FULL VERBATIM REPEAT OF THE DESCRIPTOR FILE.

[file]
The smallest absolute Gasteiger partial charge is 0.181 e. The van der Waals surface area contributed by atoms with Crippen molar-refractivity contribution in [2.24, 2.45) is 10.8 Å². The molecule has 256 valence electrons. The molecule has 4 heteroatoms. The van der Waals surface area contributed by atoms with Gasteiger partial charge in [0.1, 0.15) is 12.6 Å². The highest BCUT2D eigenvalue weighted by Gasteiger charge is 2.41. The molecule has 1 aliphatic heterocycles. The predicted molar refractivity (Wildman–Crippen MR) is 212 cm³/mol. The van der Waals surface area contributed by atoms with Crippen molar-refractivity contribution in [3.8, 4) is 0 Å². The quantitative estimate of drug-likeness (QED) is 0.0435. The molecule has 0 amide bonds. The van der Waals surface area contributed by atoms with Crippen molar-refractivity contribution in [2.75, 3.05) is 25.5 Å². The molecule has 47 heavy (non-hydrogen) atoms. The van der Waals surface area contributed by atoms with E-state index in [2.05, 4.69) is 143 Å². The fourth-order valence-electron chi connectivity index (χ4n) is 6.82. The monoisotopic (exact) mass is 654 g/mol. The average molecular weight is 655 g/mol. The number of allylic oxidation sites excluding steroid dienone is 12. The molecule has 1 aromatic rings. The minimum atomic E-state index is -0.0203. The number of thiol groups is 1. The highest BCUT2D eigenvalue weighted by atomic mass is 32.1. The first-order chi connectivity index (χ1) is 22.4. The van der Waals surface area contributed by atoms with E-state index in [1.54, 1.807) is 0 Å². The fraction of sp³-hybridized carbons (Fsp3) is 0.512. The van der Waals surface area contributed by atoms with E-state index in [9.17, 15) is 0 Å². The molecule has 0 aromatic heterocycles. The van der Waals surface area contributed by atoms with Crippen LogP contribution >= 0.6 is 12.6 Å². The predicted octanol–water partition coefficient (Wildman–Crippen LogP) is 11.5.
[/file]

The smallest absolute Gasteiger partial charge is 0.181 e. The van der Waals surface area contributed by atoms with Crippen molar-refractivity contribution in [2.24, 2.45) is 10.8 Å². The molecule has 256 valence electrons. The molecule has 4 heteroatoms. The van der Waals surface area contributed by atoms with Gasteiger partial charge in [0.1, 0.15) is 12.6 Å². The highest BCUT2D eigenvalue weighted by Gasteiger charge is 2.41. The molecule has 1 aliphatic heterocycles. The predicted molar refractivity (Wildman–Crippen MR) is 212 cm³/mol. The van der Waals surface area contributed by atoms with Crippen molar-refractivity contribution in [3.8, 4) is 0 Å². The quantitative estimate of drug-likeness (QED) is 0.0435. The molecule has 0 amide bonds. The van der Waals surface area contributed by atoms with Crippen molar-refractivity contribution in [2.75, 3.05) is 25.5 Å². The molecule has 47 heavy (non-hydrogen) atoms. The van der Waals surface area contributed by atoms with E-state index in [2.05, 4.69) is 143 Å². The fourth-order valence-electron chi connectivity index (χ4n) is 6.82. The monoisotopic (exact) mass is 654 g/mol. The average molecular weight is 655 g/mol. The number of allylic oxidation sites excluding steroid dienone is 12. The molecule has 1 aromatic rings. The minimum atomic E-state index is -0.0203. The number of thiol groups is 1. The highest BCUT2D eigenvalue weighted by atomic mass is 32.1. The first-order chi connectivity index (χ1) is 22.4. The van der Waals surface area contributed by atoms with E-state index in [1.54, 1.807) is 0 Å². The fraction of sp³-hybridized carbons (Fsp3) is 0.512. The van der Waals surface area contributed by atoms with E-state index in [9.17, 15) is 0 Å². The molecule has 0 aromatic heterocycles. The van der Waals surface area contributed by atoms with Crippen LogP contribution >= 0.6 is 12.6 Å². The predicted octanol–water partition coefficient (Wildman–Crippen LogP) is 11.5.